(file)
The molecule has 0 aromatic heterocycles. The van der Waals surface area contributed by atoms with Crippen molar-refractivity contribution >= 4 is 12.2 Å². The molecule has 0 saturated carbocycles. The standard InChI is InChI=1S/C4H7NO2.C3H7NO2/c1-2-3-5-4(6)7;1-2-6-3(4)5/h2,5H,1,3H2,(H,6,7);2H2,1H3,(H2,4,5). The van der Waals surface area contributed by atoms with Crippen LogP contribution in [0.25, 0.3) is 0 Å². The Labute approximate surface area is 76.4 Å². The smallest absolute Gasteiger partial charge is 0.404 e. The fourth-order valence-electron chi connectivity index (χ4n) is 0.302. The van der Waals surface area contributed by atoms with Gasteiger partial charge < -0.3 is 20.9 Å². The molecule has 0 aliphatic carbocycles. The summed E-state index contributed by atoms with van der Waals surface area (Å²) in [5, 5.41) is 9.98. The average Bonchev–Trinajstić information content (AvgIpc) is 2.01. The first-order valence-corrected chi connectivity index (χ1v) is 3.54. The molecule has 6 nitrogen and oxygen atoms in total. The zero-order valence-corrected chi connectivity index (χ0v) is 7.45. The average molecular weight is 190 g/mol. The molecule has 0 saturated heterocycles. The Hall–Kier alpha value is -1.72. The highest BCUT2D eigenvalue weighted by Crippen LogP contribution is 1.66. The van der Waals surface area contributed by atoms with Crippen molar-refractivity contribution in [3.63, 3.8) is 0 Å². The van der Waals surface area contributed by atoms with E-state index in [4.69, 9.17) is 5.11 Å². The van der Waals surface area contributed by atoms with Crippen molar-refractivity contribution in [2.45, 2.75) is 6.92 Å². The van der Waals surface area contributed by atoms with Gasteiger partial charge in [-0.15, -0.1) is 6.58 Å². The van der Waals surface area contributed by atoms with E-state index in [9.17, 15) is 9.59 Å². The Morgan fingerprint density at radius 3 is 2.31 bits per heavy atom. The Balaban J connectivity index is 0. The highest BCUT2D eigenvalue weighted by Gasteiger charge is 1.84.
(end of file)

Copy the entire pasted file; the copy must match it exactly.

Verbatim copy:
The molecule has 0 aromatic heterocycles. The van der Waals surface area contributed by atoms with Crippen molar-refractivity contribution >= 4 is 12.2 Å². The molecule has 0 saturated carbocycles. The standard InChI is InChI=1S/C4H7NO2.C3H7NO2/c1-2-3-5-4(6)7;1-2-6-3(4)5/h2,5H,1,3H2,(H,6,7);2H2,1H3,(H2,4,5). The van der Waals surface area contributed by atoms with Crippen LogP contribution in [0.25, 0.3) is 0 Å². The Labute approximate surface area is 76.4 Å². The smallest absolute Gasteiger partial charge is 0.404 e. The fourth-order valence-electron chi connectivity index (χ4n) is 0.302. The van der Waals surface area contributed by atoms with Gasteiger partial charge < -0.3 is 20.9 Å². The molecule has 0 aliphatic carbocycles. The summed E-state index contributed by atoms with van der Waals surface area (Å²) in [5, 5.41) is 9.98. The average Bonchev–Trinajstić information content (AvgIpc) is 2.01. The first-order valence-corrected chi connectivity index (χ1v) is 3.54. The molecule has 6 nitrogen and oxygen atoms in total. The zero-order valence-corrected chi connectivity index (χ0v) is 7.45. The average molecular weight is 190 g/mol. The molecule has 0 saturated heterocycles. The Hall–Kier alpha value is -1.72. The highest BCUT2D eigenvalue weighted by Crippen LogP contribution is 1.66. The van der Waals surface area contributed by atoms with Crippen molar-refractivity contribution in [3.63, 3.8) is 0 Å². The van der Waals surface area contributed by atoms with E-state index in [4.69, 9.17) is 5.11 Å². The van der Waals surface area contributed by atoms with Crippen molar-refractivity contribution in [2.45, 2.75) is 6.92 Å². The van der Waals surface area contributed by atoms with Gasteiger partial charge in [-0.15, -0.1) is 6.58 Å². The van der Waals surface area contributed by atoms with E-state index in [9.17, 15) is 9.59 Å². The Morgan fingerprint density at radius 3 is 2.31 bits per heavy atom. The Balaban J connectivity index is 0. The highest BCUT2D eigenvalue weighted by Gasteiger charge is 1.84.